Four-bar linkage synthesis for a combination of motion and path-point generation

Date of Award


Degree Name

M.S. in Mechanical Engineering


Department of Mechanical and Aerospace Engineering


Advisor: Andrew P. Murray


This thesis develops techniques that address the design of planar four-bar linkages for tasks common to pick-and-place devices, used in assembly and manufacturing operations. The analysis approaches relate to two common kinematic synthesis tasks, motion generation and path-point generation. Motion generation is a task that guides a rigid body through prescribed task positions which include position and orientation. Path-point generation is a task that requires guiding a reference point on a rigid body to move along a prescribed trajectory. Pick-and-place tasks often require the exact position and orientation of an object (motion generation) at the end points of the task. Within the range of movement, the motion restrictions are less rigorous with only the position of the object (path generation) being specified to either avoid obstacles or provide direction for a suitable path. Established synthesis theory has been developed for either motion generation or path-point generation tasks. This thesis presents four-bar linkage synthesis methods for tasks that include a combination of motion and path-point generation. This synthesis challenge is addressed via two approaches: Geometric Constraint Programming (GCP) and numerical solutions to synthesis equations. Using GCP, a step-by-step methodology has been established to find solutions to these synthesis challenges. This technique provides a synthesis process that is intuitive, visual, and avoids the need for the designer to engage in solving complex equations, The drawback to kinematic synthesis using GCP, however, is that only one linkage solution is obtained and sketched by the designer. Using numerical methods, techniques are presented to formulate the kinematic chain constraint equations and solve for the appropriate link lengths and pivot locations. Numerical solutions are generated by the Bertini software package, a program that supports the calculation of large polynomial equations set. Examples of various combinations of motion and path point generation are presented.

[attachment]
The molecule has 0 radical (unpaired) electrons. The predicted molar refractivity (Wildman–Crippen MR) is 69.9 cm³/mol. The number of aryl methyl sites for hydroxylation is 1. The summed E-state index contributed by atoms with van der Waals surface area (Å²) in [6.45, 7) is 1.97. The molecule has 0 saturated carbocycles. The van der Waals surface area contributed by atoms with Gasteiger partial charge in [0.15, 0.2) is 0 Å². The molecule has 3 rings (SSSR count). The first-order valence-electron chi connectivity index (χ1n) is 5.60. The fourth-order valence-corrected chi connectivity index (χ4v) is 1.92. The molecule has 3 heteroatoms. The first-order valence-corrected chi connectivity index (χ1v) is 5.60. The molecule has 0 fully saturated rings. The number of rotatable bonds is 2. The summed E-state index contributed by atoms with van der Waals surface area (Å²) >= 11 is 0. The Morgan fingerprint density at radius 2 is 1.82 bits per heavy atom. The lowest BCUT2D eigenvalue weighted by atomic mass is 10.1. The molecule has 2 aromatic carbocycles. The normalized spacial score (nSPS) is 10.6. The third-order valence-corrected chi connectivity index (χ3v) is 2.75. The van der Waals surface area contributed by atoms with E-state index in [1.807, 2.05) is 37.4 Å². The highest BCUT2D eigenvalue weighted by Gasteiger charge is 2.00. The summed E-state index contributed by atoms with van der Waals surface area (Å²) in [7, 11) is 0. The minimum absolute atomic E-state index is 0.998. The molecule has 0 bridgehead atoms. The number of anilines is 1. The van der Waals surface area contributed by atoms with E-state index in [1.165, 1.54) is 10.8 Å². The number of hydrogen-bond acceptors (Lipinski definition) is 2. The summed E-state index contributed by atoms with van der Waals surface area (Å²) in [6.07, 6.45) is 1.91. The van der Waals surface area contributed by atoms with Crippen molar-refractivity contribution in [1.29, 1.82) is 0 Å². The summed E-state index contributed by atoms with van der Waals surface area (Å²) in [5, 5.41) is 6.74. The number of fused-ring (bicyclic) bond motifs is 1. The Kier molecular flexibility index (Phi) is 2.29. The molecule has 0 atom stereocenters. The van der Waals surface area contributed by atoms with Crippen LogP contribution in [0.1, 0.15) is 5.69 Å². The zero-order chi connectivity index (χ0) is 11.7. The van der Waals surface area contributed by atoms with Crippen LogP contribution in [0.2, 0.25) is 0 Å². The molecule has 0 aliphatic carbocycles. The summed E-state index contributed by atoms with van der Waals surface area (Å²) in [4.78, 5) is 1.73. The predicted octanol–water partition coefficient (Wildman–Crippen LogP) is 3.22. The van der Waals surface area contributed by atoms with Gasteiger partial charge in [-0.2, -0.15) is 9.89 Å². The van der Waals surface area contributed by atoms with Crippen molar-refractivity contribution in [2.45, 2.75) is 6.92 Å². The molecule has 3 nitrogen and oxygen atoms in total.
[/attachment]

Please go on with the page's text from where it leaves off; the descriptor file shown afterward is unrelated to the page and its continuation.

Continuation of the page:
Automation Mathematical models, Assembly-line methods Mathematical models, Machinery, Kinematics of, Mechanical engineering; motion generation; path-point generation; pick-and-place; combination of motion and path-point generation; geometric constraint programming

Rights Statement

Copyright © 2013, author